This post was initially published by the DC Open Government Coalition. As a parent raising children in a city whose... View ArticleContinue reading
Here's how DC missed an opportunity for improvement on its open data policy and what it can do next.Continue reading
While not yet perfect, D.C.’s campaign finance website has a number of features that allow reporters and other researchers to access many aspects of campaign finance data in bulk form.Continue reading
A couple Saturdays ago, I helped Josh Tauberer, Kat Townsend, Dmitri Kachaev, Sam Lee, and Julia Bezgacheva organize a hackathon... View ArticleContinue reading
Disclaimer: The opinions expressed by the guest blogger and those providing comments are theirs alone and do not reflect the opinions of the Sunlight Foundation or any employee thereof. Sunlight Foundation is not responsible for the accuracy of any of the information within the guest blog.
Sean Patrick Murphy and Harlan Harris wrote this post. Sean has served as a senior scientist at Johns Hopkins University for over a decade. When not doing research, he currently advises several startups and provides general data science and learning analytics consulting for EverFi. Follow him on Twitter (@SayHiToSean) or contact him at SayHiToSean@gmail.com Harlan has a PhD in Computer Science (Machine Learning) from the University of Illinois at Urbana-Champaign, and post-doctoral work in Cognitive Psychology at several universities. He currently is Senior Data Scientist at Kaplan Test Prep, and co-organizes Data Science DC. Follow him on Twitter (@HarlanH).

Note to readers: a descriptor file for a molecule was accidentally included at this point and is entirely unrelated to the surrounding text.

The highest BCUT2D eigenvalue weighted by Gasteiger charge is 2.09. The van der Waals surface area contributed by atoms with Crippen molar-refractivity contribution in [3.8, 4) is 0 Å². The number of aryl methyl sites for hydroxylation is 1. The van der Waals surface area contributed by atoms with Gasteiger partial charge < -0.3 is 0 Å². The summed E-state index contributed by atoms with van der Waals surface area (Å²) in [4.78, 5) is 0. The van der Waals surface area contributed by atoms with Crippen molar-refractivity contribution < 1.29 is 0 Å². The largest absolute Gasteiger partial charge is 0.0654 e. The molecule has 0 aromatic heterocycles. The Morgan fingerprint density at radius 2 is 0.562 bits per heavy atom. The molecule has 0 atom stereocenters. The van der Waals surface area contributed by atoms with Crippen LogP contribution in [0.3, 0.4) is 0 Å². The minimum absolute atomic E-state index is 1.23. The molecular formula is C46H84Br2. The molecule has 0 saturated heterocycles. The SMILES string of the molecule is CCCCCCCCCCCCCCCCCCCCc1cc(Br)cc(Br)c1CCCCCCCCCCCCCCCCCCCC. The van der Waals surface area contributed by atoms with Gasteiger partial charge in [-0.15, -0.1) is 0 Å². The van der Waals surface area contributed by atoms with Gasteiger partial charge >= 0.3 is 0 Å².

The greater National Capital Region (i.e. the DC metro area), has always had a wealth of technical talent, waist deep in data, calling the region home. Whether launching satellites at Goddard Space Center in Greenbelt to decrypting messages at the NSA, this region is literally littered with three (or more) letter organizations -- NIH, JHU, DoD, DARPA, AOL, NIST, etc. -- working extensively with data.
Despite this intense concentration of professionals who share this common bond, these groups exist in isolated silos preventing the open dissemination of knowledge and best practices that would accelerate progress across industries. A rising tide of data-expertise would indeed raise all ships.
When you think about your typical advocate for government transparency, who comes to mind? I bet lawyers, bloggers, teachers, Tea... View ArticleContinue reading
On Saturday, the White House released its Open Government Dashboard. It features a big chart with 29 agencies on it measured by four attributes. I suspect that the technology behind this dashboard is likely an excel file, alongside staffers or interns checking each agency website for compliance. It's a start of something-- but a chart does not a dashboard make.
Here in Washington DC, amidst a couple feet of snow (with more on the way!), Mayor Fenty released Track, a real way for citizens to watch their government's performance. Both substance wise and technically, it out-atheletes the White House's Open Government dashboard.
More on how after the jumpContinue reading
Mark Surman, executive director of the Mozilla Foundation, gave a very interesting talk (audio and slide show available) at last... View ArticleContinue reading